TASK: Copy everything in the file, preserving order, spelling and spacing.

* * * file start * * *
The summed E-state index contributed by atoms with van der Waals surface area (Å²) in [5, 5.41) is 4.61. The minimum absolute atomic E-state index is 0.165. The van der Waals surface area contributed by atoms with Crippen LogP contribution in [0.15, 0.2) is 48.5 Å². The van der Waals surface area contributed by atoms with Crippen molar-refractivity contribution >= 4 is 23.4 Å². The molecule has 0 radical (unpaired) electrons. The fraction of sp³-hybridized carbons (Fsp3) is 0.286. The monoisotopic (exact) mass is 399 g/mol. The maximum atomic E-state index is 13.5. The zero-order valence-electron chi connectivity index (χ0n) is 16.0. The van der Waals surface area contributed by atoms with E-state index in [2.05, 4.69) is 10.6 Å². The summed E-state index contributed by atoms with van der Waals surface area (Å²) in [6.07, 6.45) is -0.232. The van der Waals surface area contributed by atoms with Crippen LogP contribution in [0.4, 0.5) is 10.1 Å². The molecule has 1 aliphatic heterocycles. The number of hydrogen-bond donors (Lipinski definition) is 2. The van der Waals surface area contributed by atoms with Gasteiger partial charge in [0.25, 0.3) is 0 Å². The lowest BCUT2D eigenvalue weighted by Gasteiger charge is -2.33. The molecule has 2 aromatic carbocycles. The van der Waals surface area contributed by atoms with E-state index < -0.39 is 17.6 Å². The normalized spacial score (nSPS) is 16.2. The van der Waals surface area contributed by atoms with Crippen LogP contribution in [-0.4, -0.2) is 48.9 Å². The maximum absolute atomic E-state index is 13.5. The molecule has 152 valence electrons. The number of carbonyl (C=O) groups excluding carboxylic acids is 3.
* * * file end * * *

The summed E-state index contributed by atoms with van der Waals surface area (Å²) in [5, 5.41) is 4.61. The minimum absolute atomic E-state index is 0.165. The van der Waals surface area contributed by atoms with Crippen LogP contribution in [0.15, 0.2) is 48.5 Å². The van der Waals surface area contributed by atoms with Crippen molar-refractivity contribution >= 4 is 23.4 Å². The molecule has 0 radical (unpaired) electrons. The fraction of sp³-hybridized carbons (Fsp3) is 0.286. The monoisotopic (exact) mass is 399 g/mol. The maximum atomic E-state index is 13.5. The zero-order valence-electron chi connectivity index (χ0n) is 16.0. The van der Waals surface area contributed by atoms with E-state index in [2.05, 4.69) is 10.6 Å². The summed E-state index contributed by atoms with van der Waals surface area (Å²) in [6.07, 6.45) is -0.232. The van der Waals surface area contributed by atoms with Crippen LogP contribution in [0.4, 0.5) is 10.1 Å². The molecule has 1 aliphatic heterocycles. The number of hydrogen-bond donors (Lipinski definition) is 2. The van der Waals surface area contributed by atoms with Gasteiger partial charge in [0.25, 0.3) is 0 Å². The lowest BCUT2D eigenvalue weighted by Gasteiger charge is -2.33. The molecule has 2 aromatic carbocycles. The van der Waals surface area contributed by atoms with E-state index < -0.39 is 17.6 Å². The normalized spacial score (nSPS) is 16.2. The van der Waals surface area contributed by atoms with Crippen LogP contribution in [-0.4, -0.2) is 48.9 Å². The maximum absolute atomic E-state index is 13.5. The molecule has 152 valence electrons. The number of carbonyl (C=O) groups excluding carboxylic acids is 3.